Investor Alert

Brett Arends's ROI

Sept. 26, 2020, 12:56 p.m. EDT

Your retirement probably won’t be anything like your parents’…and that’s not good news

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By Brett Arends

When are we going to get real about the looming retirement and aging crisis in this country? 

If we don’t do something it’s going to make the COVID-19 crisis look like a walk in the park.

The latest evidence that there’s an iceberg straight ahead comes courtesy of the Transamerica Center for Retirement Studies , which has just published its 20 annual retirement survey of U.S. workers. They commissioned polling company Harris to survey about 5,300 workers. Oh, and most of the data were accumulated last fall and winter—before the crisis struck and made things even worse. Among all the depressing data points, arguably none is more gloomy than the news that 48% of women, and 56% of men, have a serious, well-thought-out plan for dealing with their long-term care needs when they get old.

The plan? “Family and friends.”

No, really.

Amazingly, they say spouses are only half of that as well. They’re genuinely relying on friends, and family members other than spouses, to pitch in, too.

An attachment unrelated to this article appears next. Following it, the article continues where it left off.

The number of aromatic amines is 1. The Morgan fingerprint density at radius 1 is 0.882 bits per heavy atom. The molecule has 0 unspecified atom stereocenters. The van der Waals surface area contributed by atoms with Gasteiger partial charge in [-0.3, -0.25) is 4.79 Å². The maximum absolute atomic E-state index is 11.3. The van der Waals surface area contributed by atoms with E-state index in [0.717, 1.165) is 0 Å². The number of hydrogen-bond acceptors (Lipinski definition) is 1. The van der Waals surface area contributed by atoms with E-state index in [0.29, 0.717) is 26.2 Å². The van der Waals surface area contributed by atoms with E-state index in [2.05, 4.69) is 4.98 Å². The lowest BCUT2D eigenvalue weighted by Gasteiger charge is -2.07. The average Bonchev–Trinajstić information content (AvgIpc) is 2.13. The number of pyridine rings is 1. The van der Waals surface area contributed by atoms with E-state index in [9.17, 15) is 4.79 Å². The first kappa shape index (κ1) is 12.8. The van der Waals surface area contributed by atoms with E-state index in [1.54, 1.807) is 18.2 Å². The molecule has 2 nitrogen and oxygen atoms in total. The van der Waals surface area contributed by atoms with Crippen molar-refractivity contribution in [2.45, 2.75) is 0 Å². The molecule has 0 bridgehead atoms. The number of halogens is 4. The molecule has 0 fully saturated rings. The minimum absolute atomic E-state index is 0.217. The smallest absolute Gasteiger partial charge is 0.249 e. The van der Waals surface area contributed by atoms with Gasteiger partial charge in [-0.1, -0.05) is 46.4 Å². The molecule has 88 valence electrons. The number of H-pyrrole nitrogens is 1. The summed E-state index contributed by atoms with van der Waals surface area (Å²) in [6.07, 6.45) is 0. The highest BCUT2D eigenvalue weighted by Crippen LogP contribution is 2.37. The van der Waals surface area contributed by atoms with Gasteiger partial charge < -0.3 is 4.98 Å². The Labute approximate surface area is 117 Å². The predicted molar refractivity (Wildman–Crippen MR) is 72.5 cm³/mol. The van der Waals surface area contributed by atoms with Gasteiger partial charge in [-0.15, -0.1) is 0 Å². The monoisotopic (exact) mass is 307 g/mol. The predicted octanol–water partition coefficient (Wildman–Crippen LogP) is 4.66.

Read: Hope to retire someday? See if you can answer these six simple questions

Cue the sound of palms hitting foreheads in financial planners’ offices across the country.

As someone who once helped provide long-term care to a family member for over a year, let me say: You really don’t want to go there if you can possibly help it.

A report commissioned by the U.S. Department of Health and Human Services found that about 70% of those who reach 65 are going to need long-term care at some point.

Boston-based financial planner Sandra Gilpatrick warns, “You shouldn’t assume your family will live near you to make care easy. They may have their own financial or life struggles making it a major burden or impossible to give care later.”

She adds: “Spouses close in age may think they can take care of each other when they have a conversation at 60. Fast forward to 85 and it is a tremendous physical strain to try to lift someone out of a chair. Giving care can rapidly deteriorate the healthier spouse as well.”

Meanwhile, I don’t want to give you the wrong impression. I don’t want to suggest that the failure to prepare for long-term care needs is the only part of the survey that is alarming.

It isn’t.

Among the men surveyed, the median household retirement savings were…$69,000.

Heavens. A man of 65 with that amount of money can buy a lifetime annuity worth, oh, $330 a month according to  immediateannuities.com . Among the women surveyed, the median household retirement savings were less than half as much, a mere $28,000. Just under a third of the women surveyed had $10,000 or less set aside.

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